Friday, November 11, 2011

Distinctions Which Are Also Differences

One of Vox' more penetrating essays.  He begins by quoting Douthat, who is lamenting [the US] meritocracy:

...In meritocracies, though, it’s the very intelligence of our leaders that creates the worst disasters. Convinced that their own skills are equal to any task or challenge, meritocrats take risks that lower-wattage elites would never even contemplate, embark on more hubristic projects, and become infatuated with statistical models that hold out the promise of a perfectly rational and frictionless world....

OK.  We've seen those who are exceptionally bright think that they can out-think others.  Sometimes they're right. It's not hard to point to examples; they litter the landscape with failed businesses (and business-models), as well as failed social experiments such as Socialism pure.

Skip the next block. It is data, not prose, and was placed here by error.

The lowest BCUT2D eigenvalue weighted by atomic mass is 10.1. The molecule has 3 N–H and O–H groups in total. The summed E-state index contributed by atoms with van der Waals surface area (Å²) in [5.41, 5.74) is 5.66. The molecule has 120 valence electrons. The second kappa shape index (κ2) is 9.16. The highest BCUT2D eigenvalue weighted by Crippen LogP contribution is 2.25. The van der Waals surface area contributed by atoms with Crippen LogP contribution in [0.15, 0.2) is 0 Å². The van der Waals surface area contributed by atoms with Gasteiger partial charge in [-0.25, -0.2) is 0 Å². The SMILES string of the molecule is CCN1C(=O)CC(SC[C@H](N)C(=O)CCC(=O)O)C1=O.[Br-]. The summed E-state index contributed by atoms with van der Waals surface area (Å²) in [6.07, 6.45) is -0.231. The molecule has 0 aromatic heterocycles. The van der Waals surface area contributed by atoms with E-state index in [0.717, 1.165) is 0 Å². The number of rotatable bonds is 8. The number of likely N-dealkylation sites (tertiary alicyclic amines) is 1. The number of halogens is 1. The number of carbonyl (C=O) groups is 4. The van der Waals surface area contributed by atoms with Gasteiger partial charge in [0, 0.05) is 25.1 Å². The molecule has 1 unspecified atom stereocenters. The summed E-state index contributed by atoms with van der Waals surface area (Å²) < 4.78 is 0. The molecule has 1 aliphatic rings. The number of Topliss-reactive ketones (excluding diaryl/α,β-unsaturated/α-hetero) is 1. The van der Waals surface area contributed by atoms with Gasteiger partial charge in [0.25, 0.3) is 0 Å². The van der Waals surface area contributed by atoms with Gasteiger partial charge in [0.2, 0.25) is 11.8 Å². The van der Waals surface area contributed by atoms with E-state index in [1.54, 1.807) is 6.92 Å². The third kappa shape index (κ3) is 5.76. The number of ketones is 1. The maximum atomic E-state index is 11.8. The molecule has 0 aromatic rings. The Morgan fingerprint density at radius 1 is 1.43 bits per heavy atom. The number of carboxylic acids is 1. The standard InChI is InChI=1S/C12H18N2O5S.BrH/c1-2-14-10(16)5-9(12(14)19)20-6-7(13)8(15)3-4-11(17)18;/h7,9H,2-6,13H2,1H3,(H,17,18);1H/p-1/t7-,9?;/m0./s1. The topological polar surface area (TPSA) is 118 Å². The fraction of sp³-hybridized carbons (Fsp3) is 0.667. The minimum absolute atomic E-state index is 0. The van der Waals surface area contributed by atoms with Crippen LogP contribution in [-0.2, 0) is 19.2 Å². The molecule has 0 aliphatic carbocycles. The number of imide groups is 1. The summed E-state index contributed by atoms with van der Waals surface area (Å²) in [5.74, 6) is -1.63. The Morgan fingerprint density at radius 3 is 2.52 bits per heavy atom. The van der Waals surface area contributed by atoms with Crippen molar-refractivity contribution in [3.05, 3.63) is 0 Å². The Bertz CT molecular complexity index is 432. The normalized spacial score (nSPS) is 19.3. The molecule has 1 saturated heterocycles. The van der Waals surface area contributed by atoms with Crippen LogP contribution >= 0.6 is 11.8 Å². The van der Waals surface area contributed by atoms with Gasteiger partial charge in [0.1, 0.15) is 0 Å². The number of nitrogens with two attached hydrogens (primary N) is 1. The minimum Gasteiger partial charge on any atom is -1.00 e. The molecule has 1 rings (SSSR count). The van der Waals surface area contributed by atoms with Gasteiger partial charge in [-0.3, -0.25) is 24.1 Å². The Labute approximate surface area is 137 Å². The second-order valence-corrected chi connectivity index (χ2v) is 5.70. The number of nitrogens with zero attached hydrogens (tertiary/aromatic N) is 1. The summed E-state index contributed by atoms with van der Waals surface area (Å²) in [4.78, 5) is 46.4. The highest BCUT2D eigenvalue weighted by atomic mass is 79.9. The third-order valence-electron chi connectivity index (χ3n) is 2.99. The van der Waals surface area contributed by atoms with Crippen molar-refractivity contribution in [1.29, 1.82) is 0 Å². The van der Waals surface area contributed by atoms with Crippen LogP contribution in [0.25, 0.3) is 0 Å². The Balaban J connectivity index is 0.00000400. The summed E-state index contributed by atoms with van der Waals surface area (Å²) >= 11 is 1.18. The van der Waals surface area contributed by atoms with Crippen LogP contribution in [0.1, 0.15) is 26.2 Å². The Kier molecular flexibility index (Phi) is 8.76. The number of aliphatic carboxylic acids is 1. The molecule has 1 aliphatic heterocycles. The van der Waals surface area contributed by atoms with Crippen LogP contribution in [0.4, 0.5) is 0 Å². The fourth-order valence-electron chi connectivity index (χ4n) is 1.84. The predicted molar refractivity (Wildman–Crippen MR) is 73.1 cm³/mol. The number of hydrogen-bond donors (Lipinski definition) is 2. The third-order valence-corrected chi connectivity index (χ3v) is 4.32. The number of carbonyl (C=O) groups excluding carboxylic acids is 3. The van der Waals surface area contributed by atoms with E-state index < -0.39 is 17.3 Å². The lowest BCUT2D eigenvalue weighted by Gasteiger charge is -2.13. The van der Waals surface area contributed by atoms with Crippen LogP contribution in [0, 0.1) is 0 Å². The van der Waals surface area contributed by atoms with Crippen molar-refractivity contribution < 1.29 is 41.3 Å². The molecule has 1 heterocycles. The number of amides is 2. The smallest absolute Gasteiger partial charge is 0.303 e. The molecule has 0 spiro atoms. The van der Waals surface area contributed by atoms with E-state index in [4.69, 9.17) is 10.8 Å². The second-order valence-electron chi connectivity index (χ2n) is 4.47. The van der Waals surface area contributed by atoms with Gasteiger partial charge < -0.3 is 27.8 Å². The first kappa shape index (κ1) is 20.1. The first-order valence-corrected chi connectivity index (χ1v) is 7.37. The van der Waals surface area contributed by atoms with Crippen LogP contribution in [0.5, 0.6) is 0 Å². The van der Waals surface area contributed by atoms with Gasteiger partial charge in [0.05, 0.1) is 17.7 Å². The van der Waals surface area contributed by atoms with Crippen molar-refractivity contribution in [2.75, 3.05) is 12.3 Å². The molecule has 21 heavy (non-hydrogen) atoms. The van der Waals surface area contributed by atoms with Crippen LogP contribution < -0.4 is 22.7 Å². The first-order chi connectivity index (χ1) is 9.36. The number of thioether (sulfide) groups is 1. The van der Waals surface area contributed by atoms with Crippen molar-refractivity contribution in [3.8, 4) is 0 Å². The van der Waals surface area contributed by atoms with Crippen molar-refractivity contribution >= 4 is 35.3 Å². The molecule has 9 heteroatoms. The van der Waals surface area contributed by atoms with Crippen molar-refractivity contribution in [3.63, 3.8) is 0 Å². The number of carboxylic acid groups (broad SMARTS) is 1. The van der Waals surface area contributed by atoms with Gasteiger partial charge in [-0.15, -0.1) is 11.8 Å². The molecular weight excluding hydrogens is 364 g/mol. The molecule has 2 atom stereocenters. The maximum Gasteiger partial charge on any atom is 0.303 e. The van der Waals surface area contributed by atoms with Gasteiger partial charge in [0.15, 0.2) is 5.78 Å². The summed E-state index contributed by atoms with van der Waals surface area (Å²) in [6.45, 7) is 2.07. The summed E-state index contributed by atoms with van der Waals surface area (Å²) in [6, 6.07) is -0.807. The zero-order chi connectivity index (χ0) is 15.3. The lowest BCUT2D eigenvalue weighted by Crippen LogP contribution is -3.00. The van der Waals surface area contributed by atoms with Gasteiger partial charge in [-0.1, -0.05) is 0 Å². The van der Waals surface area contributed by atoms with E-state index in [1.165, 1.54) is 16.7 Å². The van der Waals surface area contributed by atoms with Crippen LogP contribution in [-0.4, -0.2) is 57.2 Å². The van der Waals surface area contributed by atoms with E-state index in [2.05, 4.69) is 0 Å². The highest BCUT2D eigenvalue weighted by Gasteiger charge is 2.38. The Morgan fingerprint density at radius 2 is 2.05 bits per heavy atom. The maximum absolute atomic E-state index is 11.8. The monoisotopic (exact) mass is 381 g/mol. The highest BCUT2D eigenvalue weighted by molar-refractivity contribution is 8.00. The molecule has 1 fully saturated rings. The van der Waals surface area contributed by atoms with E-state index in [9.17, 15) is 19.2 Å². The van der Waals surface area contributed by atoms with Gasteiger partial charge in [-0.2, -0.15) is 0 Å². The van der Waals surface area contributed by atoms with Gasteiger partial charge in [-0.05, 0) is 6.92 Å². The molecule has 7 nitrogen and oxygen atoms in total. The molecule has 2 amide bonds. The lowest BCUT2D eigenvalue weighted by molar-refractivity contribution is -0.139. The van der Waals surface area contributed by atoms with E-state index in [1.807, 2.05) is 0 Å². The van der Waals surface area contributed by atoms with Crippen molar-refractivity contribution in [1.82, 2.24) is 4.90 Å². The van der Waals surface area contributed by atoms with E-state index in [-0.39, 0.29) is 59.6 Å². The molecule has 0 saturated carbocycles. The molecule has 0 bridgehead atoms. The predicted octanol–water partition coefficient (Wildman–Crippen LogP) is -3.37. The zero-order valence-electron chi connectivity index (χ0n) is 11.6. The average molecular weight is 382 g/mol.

Vox has another take:

The problem with the mistakes of the meritocratic elite isn't that they are too smart for their own good, it is that they are too smart for everyone else's good. This is why technocratic visions so often go so badly awry, and why the Socratic dream of a government of philosopher-kings has almost invariably proven to be worse than the variously flawed alternatives. The worst aspect of a meritocracy is its lack of respect for tradition.

That's Part One.  Here's Part Two:

A society will benefit most from being ruled by its best, not its brightest.

The two red-highlights are Chestertonian.  Vox draws a distinction which has been elided for years (you're all acquainted with the phrase "Best and brightest", right?)  One ain't necessarily congruent with the other.

It's a two-line reminder of Original Sin and its consequences--which has also been erased by the techno-ruling-class types.

But never forgotten by the Common Man, nor the Church.

No comments: